So much incredible information. I'm so struck by your knowledge. So just one, love what you're doing. And two, thank you again for taking the time. Thank you so much, Molly. It's great to be here. We had such an awesome chat on my show. I don't think we were going to do an exchange, weren't we? But actually, we kind of only got around to interviewing one of us.
So great to be here today. Thank you for inviting me. Absolutely. I know. So of course, as always, our challenge will be to make sure we're fitting all the gems into a designated time frame. So let's see what we can dive into now. So starting at the beginning to give people context. Now, sometimes, you know, we bring people on the show and And we'll ask for a little bit of background and more just to hear the basics.
But with you, I think your story is a big piece of what can resonate and make a difference for the listener from that relatability aspect around how you got to the place that you're at and how sleep plays a role in that. Yeah, amazing. So, first of all, I love what you're doing, teaching people that sleep is a skill because it really is, right?
I've had problems across my life at various times with sleep. Um, but I think the thing is, I think often we can think, I'll get to that later, right? There's always a busy period, isn't there, in your life where you think, I will prioritize sleep when I'm just over this bit, whether that is a work project, whether it's having a baby or something else.
And that was true for me for so many years because I was, um, practicing as a corporate lawyer in London. Sleep was disrespected, right? It was actually, you're going to go through the night and work all night and sometimes successive nights with maybe just kind of catching an hour here, an hour there, even within, just within the office and not really going home, and to get the deal done.
And so I had a real background of sleep deprivation and doing all the things that you would say not to do, right? Where I would then try to quote unquote, catch up on sleep, which we know isn't really effective. Um, so I did that for many years and I think that kind of set the background for the burnout that was going to come for me when I had my kids.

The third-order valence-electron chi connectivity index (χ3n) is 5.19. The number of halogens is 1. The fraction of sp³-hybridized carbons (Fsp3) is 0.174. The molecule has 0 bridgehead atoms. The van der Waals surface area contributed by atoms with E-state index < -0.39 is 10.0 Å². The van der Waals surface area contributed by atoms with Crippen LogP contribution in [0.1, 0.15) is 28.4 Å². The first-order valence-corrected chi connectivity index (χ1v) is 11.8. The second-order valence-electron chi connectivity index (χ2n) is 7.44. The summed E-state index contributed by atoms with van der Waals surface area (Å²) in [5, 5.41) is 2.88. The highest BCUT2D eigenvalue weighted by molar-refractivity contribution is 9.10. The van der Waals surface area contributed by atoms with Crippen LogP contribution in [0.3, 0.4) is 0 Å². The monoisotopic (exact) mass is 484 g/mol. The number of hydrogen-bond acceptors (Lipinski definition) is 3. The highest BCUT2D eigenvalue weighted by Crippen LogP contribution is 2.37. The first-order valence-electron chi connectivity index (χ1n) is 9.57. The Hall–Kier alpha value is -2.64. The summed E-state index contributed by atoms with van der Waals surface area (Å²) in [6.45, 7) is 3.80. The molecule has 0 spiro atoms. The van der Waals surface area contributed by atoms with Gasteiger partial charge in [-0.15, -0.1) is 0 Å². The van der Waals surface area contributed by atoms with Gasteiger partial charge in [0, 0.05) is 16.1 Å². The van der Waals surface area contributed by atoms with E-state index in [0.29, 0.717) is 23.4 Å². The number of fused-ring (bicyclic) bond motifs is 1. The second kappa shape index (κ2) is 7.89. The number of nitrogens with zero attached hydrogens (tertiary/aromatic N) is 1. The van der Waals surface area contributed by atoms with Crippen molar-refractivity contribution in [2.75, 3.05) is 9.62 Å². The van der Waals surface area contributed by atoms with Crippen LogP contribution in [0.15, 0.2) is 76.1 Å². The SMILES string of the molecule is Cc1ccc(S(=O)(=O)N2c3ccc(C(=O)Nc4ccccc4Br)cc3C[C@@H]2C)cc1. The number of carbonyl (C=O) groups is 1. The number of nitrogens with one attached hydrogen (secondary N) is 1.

And so I had my children really close together, I had three kids in sort of four and a half years. That was three sets of C sections, three sets of reflux babies. I just made partnership when I was eight months pregnant with my first child. So it was all kind of chaotic and I wasn't expecting to suffer with postnatal depression.
And I think that's an area that I. totally underappreciated the impact that sleep could have. Um, so for anyone that's listening, you know, had a baby, struggled with anything like that. And with my third child, I did prioritize sleep. I had realized the pattern, um, and I got a night nanny, but it wasn't enough to kind of prevent that.
That cycle that I had of falling into depression and that then morphed into clinical depression with bipolar episodes. And I went through a huge battle with my health that culminated with me ending up burnout in hospital, severely depressed with double pneumonia, um, fighting for my life. And, and, and I was neutropenic, um, by the time I kind of got to hospital.
So it was a pretty risky situation. And when I reflect on it, and obviously I completely retrained and I was seeing after the. Uh, coming out of hospital, a functional medicine doctor, I realized the impact that all those years of practicing as a lawyer, then skimping on sleep with my kids, not taking naps to make up for those sleepless nights.